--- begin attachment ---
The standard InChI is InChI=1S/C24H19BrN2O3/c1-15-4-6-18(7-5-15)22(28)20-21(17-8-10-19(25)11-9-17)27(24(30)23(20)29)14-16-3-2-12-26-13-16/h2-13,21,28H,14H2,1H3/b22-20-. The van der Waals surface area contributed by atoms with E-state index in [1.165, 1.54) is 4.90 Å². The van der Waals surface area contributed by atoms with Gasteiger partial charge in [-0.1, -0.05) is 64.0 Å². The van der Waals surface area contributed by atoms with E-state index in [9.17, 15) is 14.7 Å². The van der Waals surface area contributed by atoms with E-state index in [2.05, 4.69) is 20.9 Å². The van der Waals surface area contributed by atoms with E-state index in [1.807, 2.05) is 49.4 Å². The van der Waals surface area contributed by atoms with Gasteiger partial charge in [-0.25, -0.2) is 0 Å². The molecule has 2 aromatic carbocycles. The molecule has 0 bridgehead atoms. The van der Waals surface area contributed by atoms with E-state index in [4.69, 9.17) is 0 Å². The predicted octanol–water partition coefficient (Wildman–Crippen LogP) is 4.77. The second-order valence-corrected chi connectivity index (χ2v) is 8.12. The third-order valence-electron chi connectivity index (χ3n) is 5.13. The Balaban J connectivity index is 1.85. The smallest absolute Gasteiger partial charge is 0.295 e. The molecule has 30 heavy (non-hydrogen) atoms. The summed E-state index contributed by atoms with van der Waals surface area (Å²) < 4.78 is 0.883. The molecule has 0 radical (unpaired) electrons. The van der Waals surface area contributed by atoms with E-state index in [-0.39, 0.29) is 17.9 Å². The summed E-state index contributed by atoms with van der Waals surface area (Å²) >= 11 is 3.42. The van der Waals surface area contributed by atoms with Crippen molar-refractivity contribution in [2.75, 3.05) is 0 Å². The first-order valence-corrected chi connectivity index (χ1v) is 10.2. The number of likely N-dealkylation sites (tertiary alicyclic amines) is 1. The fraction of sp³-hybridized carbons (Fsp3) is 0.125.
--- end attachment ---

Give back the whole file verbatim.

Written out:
The standard InChI is InChI=1S/C24H19BrN2O3/c1-15-4-6-18(7-5-15)22(28)20-21(17-8-10-19(25)11-9-17)27(24(30)23(20)29)14-16-3-2-12-26-13-16/h2-13,21,28H,14H2,1H3/b22-20-. The van der Waals surface area contributed by atoms with E-state index in [1.165, 1.54) is 4.90 Å². The van der Waals surface area contributed by atoms with Gasteiger partial charge in [-0.1, -0.05) is 64.0 Å². The van der Waals surface area contributed by atoms with E-state index in [9.17, 15) is 14.7 Å². The van der Waals surface area contributed by atoms with E-state index in [2.05, 4.69) is 20.9 Å². The van der Waals surface area contributed by atoms with E-state index in [1.807, 2.05) is 49.4 Å². The van der Waals surface area contributed by atoms with Gasteiger partial charge in [-0.25, -0.2) is 0 Å². The molecule has 2 aromatic carbocycles. The molecule has 0 bridgehead atoms. The van der Waals surface area contributed by atoms with E-state index in [4.69, 9.17) is 0 Å². The predicted octanol–water partition coefficient (Wildman–Crippen LogP) is 4.77. The second-order valence-corrected chi connectivity index (χ2v) is 8.12. The third-order valence-electron chi connectivity index (χ3n) is 5.13. The Balaban J connectivity index is 1.85. The smallest absolute Gasteiger partial charge is 0.295 e. The molecule has 30 heavy (non-hydrogen) atoms. The summed E-state index contributed by atoms with van der Waals surface area (Å²) < 4.78 is 0.883. The molecule has 0 radical (unpaired) electrons. The van der Waals surface area contributed by atoms with E-state index in [-0.39, 0.29) is 17.9 Å². The summed E-state index contributed by atoms with van der Waals surface area (Å²) >= 11 is 3.42. The van der Waals surface area contributed by atoms with Crippen molar-refractivity contribution in [2.75, 3.05) is 0 Å². The first-order valence-corrected chi connectivity index (χ1v) is 10.2. The number of likely N-dealkylation sites (tertiary alicyclic amines) is 1. The fraction of sp³-hybridized carbons (Fsp3) is 0.125.